1. I am of opinion that the subordinate Courts were correct in holding that the present suit was not barred by res judicata. The plaintiff, who is obviously a persistent claimant, sued in 1912 in the revenue Court for the ejectment of the defendant from pasture land. The revenue Court refused to take cognizance on the ground that the revenue Court had no jurisdiction. For that reason the plaintiff's suit was dismissed. It is true that the plaint ought to have been returned. This was a defect of procedure, but did not amount to any decision on the matter in issue. There was again litigation in 1922 in the revenue Court, which again denied jurisdiction. Subsequently the present Tenancy Act (3 of 1926) was passed and the revenue Court was definitely given jurisdiction to deal with ejectment suits relating to pasture land. The plaintiff again went to the revenue Court for ejectment of the defendant and succeeded this time. The defence of res judicata was not accepted, and I think rightly.
2. The learned Counsel for the defendant-appellant quoted two rulings, Lakshman Rao v. Balkrishan  33 Bom. 617 and John Lemm v. Thomas Alexander Mitchell  A. C. 400. In both those cases the previous litigation had decided the matter on the merits and the Court had not refused jurisdiction. The observations of their Lordships of the Privy Council at p. 405 in Appeal Cases are very pertinent. The contention was raised on behalf of the plaintiff that the previous judgment only decided a preliminary point as to the jurisdiction of the Court. Their Lordships disagreed with this view of the previous proceedings and held that the substance of the matter was decided in the previous litigation. It appears to be apparent from these words that if in the former litigation the Court had denied jurisdiction there would not have been a bar of res judicata. The same was the case in the Bombay ruling, where in the previous litigation the matter was heard and finally decided. According to the provisions of Section 11, Civil P.C., a Court is forbidden from trying any suit or issue if the matter directly and substantially in issue has been directly and substantially in issue in a former suit between the same parties...and has been heard and finally decided by such Court. The matter in issue between the parties here has never been heard and finally decided in any suit.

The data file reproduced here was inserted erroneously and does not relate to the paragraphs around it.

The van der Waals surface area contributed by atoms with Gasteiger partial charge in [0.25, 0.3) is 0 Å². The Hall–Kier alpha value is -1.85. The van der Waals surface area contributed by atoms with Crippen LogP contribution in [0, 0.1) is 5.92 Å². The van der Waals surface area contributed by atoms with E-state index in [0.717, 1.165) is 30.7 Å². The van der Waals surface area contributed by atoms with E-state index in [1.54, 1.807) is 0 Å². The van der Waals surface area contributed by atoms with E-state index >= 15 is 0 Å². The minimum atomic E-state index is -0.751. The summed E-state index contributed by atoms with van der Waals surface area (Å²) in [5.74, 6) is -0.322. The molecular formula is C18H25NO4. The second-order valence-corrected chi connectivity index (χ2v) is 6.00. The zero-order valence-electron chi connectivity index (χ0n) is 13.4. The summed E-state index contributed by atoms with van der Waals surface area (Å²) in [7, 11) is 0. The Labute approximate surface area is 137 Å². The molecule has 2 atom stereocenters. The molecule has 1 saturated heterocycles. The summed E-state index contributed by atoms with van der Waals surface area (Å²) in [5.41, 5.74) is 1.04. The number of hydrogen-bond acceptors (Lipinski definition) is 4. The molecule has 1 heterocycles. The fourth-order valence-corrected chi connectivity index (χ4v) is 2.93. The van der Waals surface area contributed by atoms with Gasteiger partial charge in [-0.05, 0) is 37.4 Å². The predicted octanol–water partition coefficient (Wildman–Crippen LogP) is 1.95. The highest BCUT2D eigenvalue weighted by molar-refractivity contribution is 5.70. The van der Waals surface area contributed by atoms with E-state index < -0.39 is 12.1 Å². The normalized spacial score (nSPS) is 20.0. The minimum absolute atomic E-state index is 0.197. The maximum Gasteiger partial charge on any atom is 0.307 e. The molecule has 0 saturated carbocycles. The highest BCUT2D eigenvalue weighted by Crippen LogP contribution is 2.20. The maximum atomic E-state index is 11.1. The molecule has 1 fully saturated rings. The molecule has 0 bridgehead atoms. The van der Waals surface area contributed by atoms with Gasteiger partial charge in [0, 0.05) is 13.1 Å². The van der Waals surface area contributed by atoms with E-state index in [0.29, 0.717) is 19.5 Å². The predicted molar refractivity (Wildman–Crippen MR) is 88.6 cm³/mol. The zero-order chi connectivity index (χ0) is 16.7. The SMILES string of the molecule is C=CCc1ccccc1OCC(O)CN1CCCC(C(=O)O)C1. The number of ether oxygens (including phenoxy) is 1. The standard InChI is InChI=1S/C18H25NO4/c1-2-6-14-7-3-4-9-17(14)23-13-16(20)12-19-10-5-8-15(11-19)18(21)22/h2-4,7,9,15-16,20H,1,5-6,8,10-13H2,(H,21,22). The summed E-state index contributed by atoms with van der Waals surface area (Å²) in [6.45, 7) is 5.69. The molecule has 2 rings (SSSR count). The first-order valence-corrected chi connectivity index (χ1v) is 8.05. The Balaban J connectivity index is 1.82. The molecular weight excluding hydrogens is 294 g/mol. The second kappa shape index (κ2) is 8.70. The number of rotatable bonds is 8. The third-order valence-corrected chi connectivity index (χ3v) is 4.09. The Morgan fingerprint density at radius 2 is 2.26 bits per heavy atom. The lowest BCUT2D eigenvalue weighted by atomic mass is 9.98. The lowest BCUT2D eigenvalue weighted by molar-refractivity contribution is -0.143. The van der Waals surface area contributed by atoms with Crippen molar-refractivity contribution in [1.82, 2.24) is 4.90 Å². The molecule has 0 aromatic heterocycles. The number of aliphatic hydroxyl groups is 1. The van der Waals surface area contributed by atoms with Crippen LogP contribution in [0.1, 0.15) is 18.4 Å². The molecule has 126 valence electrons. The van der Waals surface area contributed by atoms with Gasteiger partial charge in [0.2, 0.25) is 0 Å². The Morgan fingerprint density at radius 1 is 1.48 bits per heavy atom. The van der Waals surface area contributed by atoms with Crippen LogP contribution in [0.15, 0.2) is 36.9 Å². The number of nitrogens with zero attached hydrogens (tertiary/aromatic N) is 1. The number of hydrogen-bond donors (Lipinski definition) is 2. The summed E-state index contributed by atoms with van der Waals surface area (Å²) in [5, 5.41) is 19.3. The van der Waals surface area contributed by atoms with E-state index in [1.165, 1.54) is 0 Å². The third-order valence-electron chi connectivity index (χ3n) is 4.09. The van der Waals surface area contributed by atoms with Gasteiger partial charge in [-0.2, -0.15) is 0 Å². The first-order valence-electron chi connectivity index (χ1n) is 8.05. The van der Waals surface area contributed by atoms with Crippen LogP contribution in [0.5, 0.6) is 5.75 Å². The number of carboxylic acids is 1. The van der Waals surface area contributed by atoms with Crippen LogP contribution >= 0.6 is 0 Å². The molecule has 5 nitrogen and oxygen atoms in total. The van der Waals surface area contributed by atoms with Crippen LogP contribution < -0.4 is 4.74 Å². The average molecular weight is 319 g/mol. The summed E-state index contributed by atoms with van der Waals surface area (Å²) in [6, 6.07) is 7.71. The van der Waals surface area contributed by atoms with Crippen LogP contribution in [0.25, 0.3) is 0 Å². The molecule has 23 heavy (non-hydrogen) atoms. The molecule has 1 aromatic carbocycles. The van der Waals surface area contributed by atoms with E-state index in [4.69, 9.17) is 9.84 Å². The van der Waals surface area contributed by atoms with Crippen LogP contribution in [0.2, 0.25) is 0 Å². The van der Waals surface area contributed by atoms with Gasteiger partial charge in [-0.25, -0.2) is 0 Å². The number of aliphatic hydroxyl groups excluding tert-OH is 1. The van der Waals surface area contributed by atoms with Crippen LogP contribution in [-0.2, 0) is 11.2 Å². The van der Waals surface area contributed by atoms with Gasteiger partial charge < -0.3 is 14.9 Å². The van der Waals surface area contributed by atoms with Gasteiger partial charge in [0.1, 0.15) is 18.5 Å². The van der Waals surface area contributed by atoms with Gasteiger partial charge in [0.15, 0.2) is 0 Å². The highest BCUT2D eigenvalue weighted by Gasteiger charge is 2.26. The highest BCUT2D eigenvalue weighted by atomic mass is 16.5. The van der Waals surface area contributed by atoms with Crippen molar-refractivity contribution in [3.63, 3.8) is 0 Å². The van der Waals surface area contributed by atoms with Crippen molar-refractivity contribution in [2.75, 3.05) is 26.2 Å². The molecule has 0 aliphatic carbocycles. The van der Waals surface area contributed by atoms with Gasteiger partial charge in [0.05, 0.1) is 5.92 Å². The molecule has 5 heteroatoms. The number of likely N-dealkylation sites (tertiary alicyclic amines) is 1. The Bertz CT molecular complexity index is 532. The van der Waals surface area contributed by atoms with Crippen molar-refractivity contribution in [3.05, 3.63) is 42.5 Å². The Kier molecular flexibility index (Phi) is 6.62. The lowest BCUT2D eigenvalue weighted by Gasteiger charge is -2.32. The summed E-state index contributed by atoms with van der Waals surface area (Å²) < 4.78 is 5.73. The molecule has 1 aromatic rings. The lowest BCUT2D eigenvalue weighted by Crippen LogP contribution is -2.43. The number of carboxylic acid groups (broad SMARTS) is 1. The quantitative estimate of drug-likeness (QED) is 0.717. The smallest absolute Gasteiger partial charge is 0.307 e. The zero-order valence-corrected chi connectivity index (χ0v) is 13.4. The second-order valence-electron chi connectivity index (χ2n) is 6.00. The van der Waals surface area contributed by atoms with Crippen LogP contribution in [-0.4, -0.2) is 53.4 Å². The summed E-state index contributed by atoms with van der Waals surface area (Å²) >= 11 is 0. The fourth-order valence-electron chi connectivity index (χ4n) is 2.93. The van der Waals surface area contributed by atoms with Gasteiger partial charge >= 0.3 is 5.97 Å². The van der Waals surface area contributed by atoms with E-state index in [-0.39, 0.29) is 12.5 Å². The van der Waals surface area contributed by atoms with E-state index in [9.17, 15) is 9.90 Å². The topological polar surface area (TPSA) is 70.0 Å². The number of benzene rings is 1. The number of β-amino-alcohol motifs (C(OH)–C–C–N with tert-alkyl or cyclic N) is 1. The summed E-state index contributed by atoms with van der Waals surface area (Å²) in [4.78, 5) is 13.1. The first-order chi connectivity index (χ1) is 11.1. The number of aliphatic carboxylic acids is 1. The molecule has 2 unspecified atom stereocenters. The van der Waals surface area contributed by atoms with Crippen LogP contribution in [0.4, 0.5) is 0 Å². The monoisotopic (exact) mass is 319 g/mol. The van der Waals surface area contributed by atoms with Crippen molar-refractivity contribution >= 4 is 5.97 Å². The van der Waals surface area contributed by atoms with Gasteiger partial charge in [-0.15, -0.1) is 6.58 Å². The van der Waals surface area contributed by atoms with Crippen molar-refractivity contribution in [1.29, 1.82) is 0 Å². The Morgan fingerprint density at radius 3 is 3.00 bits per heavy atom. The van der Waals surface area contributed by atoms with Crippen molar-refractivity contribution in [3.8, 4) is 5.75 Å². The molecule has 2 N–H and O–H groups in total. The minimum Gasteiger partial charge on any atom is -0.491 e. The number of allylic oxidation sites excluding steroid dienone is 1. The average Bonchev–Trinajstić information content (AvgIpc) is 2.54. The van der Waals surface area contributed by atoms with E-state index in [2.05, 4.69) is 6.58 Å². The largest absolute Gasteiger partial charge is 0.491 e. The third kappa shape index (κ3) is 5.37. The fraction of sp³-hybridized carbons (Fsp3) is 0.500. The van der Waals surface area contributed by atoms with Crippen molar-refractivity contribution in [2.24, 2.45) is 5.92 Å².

3. As regards ground of appeal No. 3, the lower appellate Court has duly dealt with the matter and held against the defendant as a finding of fact. I dismiss the appeal with costs.